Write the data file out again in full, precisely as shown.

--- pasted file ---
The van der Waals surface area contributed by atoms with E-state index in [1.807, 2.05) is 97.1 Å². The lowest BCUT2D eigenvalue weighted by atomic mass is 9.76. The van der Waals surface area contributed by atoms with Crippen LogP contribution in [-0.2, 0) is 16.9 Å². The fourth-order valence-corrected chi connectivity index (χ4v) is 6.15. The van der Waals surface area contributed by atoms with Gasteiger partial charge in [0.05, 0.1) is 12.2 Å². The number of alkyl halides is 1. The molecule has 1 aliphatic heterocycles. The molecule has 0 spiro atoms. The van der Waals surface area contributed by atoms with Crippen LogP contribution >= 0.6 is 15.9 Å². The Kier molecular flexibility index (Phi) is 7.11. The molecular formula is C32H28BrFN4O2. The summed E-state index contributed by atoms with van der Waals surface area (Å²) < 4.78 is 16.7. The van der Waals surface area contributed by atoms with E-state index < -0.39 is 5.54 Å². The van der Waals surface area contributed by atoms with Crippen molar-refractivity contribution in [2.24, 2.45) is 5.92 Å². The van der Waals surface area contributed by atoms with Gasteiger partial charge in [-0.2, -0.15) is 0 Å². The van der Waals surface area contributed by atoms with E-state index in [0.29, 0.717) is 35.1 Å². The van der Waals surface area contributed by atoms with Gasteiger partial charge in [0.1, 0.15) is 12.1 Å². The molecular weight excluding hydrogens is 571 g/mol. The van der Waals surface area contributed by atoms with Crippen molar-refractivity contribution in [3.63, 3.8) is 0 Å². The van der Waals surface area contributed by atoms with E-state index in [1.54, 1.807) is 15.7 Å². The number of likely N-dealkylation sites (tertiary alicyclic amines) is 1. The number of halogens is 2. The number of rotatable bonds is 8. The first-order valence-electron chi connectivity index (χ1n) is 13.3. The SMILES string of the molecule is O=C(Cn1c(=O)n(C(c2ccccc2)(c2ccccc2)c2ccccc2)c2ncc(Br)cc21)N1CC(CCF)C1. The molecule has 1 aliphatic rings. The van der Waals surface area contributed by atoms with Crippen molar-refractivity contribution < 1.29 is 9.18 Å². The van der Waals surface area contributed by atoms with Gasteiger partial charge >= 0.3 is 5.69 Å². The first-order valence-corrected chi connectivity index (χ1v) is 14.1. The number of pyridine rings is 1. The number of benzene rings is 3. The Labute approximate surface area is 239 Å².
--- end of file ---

The van der Waals surface area contributed by atoms with E-state index in [1.807, 2.05) is 97.1 Å². The lowest BCUT2D eigenvalue weighted by atomic mass is 9.76. The van der Waals surface area contributed by atoms with Crippen LogP contribution in [-0.2, 0) is 16.9 Å². The fourth-order valence-corrected chi connectivity index (χ4v) is 6.15. The van der Waals surface area contributed by atoms with Gasteiger partial charge in [0.05, 0.1) is 12.2 Å². The number of alkyl halides is 1. The molecule has 1 aliphatic heterocycles. The molecule has 0 spiro atoms. The van der Waals surface area contributed by atoms with Crippen LogP contribution >= 0.6 is 15.9 Å². The Kier molecular flexibility index (Phi) is 7.11. The molecular formula is C32H28BrFN4O2. The summed E-state index contributed by atoms with van der Waals surface area (Å²) < 4.78 is 16.7. The van der Waals surface area contributed by atoms with E-state index < -0.39 is 5.54 Å². The van der Waals surface area contributed by atoms with Crippen molar-refractivity contribution in [2.24, 2.45) is 5.92 Å². The van der Waals surface area contributed by atoms with Gasteiger partial charge in [-0.2, -0.15) is 0 Å². The van der Waals surface area contributed by atoms with E-state index in [0.29, 0.717) is 35.1 Å². The van der Waals surface area contributed by atoms with Gasteiger partial charge in [0.1, 0.15) is 12.1 Å². The molecular weight excluding hydrogens is 571 g/mol. The van der Waals surface area contributed by atoms with Crippen molar-refractivity contribution in [3.63, 3.8) is 0 Å². The van der Waals surface area contributed by atoms with E-state index in [1.54, 1.807) is 15.7 Å². The number of likely N-dealkylation sites (tertiary alicyclic amines) is 1. The number of halogens is 2. The number of rotatable bonds is 8. The first-order valence-electron chi connectivity index (χ1n) is 13.3. The SMILES string of the molecule is O=C(Cn1c(=O)n(C(c2ccccc2)(c2ccccc2)c2ccccc2)c2ncc(Br)cc21)N1CC(CCF)C1. The molecule has 1 aliphatic rings. The van der Waals surface area contributed by atoms with Crippen molar-refractivity contribution < 1.29 is 9.18 Å². The van der Waals surface area contributed by atoms with Gasteiger partial charge >= 0.3 is 5.69 Å². The first-order valence-corrected chi connectivity index (χ1v) is 14.1. The number of pyridine rings is 1. The number of benzene rings is 3. The Labute approximate surface area is 239 Å².